Man shall dispose of his own person, provided that the gratification of his impulses is not harmful or detrimental to others. The satisfaction of the sexual impulse is as much the private concern of each individual, as the satisfaction of any other natural impulse. No one is accountable to any one else, and no third person has a right to interfere. What I eat and drink, how I sleep and dress is my private affair, and my private affair also is my intercourse with a person of the opposite sex. Intelligence and culture, personal independence, – qualities that will become natural, owing to the education and conditions prevailing in the new society, – will prevent persons from committing actions that will prove detrimental to themselves. Men and women of future society will possess far more self-control and a better knowledge of their own natures, than men and women of to-day. The one fact alone, that the foolish prudery and secrecy connected with sexual matters will disappear, will make the relation of the sexes a far more natural and healthful one. If between a man and woman who have entered into a union, incompatibility, disappointment or revulsion should appear, morality commands a dissolution of the union which has become unnatural, and therefore immoral. As all those circumstances will have vanished that have so far compelled a great many women either to chose celibacy or prostitution, men can no longer dominate over women. On the other hand, the completely changed social conditions will have removed the many hindrances and harmful influences that affect married life to-day and frequently prevent its full development or make it quite impossible.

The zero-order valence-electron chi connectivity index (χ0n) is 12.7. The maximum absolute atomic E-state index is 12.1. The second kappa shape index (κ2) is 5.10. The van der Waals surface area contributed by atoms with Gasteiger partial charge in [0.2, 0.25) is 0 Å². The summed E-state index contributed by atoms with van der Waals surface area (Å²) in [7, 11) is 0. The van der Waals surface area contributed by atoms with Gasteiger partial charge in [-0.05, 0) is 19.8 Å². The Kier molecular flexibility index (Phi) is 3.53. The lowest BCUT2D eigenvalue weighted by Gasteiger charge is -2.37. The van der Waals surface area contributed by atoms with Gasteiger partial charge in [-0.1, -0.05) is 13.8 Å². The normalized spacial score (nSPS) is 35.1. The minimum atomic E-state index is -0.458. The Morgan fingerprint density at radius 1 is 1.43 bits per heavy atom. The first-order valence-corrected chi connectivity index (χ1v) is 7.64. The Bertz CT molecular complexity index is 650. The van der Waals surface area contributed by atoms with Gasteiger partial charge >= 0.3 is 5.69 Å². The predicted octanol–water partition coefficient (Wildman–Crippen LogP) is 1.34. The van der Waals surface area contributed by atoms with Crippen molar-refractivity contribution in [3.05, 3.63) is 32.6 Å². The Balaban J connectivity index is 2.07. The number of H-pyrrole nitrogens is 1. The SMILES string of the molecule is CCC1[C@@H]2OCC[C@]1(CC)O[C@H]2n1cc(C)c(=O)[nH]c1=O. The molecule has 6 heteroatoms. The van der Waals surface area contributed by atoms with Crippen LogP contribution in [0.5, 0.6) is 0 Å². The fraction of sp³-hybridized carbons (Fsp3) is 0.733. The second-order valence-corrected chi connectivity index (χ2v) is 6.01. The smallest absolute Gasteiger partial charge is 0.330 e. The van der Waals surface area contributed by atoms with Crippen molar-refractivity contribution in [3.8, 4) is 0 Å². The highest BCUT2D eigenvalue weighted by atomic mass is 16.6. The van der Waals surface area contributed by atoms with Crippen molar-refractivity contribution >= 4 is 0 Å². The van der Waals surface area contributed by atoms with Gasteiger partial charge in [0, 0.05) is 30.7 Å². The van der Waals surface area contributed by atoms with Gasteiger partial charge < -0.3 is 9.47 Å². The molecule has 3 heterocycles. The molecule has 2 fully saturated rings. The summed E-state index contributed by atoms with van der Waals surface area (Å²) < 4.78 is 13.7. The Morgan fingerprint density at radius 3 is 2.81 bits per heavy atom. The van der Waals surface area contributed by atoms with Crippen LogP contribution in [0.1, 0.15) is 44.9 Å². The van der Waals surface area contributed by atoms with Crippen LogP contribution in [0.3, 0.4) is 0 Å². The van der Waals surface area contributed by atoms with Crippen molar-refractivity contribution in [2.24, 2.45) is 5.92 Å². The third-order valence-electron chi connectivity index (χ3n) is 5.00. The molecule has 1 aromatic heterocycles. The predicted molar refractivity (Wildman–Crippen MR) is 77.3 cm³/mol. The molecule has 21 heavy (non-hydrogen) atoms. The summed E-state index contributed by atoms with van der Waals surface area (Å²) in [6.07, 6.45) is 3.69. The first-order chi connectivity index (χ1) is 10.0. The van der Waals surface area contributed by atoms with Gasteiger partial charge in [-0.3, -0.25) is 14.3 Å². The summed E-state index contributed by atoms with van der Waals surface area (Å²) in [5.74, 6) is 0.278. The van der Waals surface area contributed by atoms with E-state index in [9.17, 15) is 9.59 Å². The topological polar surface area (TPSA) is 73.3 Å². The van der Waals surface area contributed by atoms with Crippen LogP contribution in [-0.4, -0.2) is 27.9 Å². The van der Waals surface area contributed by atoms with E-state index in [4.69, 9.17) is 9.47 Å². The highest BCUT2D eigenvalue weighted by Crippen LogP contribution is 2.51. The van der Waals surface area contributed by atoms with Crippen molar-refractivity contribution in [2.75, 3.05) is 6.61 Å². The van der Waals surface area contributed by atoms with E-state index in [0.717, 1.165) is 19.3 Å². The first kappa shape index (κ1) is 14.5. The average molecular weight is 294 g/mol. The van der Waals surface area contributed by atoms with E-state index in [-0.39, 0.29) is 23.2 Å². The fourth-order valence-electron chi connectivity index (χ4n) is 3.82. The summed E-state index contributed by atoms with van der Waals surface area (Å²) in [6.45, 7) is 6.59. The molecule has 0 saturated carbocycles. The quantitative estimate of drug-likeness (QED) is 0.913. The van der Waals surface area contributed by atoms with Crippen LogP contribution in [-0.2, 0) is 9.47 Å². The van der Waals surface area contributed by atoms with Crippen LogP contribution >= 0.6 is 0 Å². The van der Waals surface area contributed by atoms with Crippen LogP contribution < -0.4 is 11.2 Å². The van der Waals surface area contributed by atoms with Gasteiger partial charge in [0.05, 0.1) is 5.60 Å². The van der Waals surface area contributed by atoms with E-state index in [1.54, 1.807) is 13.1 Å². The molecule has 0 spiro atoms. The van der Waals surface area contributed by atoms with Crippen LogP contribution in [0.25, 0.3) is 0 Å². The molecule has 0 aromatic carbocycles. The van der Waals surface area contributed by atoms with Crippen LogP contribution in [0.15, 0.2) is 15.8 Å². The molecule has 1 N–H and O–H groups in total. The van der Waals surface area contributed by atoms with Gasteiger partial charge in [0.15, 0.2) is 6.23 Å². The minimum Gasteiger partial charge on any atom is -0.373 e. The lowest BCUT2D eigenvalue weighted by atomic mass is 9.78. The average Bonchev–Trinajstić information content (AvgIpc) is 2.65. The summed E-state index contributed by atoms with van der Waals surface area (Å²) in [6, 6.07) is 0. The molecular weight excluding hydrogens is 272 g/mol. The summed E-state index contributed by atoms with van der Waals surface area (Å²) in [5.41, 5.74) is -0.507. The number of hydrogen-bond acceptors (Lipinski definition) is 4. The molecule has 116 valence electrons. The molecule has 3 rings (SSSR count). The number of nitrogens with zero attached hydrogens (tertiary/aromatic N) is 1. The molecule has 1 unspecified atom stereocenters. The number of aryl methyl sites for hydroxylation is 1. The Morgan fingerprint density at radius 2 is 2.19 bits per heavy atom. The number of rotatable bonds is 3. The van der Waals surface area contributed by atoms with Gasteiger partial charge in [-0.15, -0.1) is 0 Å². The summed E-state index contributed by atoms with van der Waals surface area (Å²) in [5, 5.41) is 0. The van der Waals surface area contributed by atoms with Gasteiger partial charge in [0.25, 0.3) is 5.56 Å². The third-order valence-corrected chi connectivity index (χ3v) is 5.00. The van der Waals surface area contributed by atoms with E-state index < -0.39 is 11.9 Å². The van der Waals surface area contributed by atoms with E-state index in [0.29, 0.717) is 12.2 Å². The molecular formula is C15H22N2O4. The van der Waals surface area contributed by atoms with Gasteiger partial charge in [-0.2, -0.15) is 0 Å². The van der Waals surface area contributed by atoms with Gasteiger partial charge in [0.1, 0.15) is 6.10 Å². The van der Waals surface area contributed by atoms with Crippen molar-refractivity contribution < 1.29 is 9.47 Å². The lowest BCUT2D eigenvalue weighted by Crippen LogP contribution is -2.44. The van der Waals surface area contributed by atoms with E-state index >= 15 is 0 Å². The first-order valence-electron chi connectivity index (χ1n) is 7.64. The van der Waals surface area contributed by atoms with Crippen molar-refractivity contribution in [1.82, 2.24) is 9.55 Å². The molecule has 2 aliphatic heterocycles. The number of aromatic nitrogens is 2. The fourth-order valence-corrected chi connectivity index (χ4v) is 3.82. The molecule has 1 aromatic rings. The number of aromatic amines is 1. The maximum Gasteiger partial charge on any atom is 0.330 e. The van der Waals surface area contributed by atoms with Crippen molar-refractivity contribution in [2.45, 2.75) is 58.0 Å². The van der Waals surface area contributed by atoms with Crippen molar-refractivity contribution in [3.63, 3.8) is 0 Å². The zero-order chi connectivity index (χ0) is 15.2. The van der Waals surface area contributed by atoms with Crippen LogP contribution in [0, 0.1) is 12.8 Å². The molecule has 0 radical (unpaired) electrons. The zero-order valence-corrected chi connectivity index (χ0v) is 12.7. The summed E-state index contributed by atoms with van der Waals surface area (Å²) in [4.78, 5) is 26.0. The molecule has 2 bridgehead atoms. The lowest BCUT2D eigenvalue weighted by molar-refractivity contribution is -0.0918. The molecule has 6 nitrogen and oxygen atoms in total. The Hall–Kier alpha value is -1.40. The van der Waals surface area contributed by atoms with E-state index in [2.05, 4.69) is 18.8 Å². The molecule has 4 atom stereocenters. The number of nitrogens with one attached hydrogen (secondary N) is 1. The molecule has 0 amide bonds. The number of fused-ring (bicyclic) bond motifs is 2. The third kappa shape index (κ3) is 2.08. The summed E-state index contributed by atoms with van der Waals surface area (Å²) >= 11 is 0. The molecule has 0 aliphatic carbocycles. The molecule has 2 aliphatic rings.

Never forget: every liberal is a communist, and every communist is a liberal.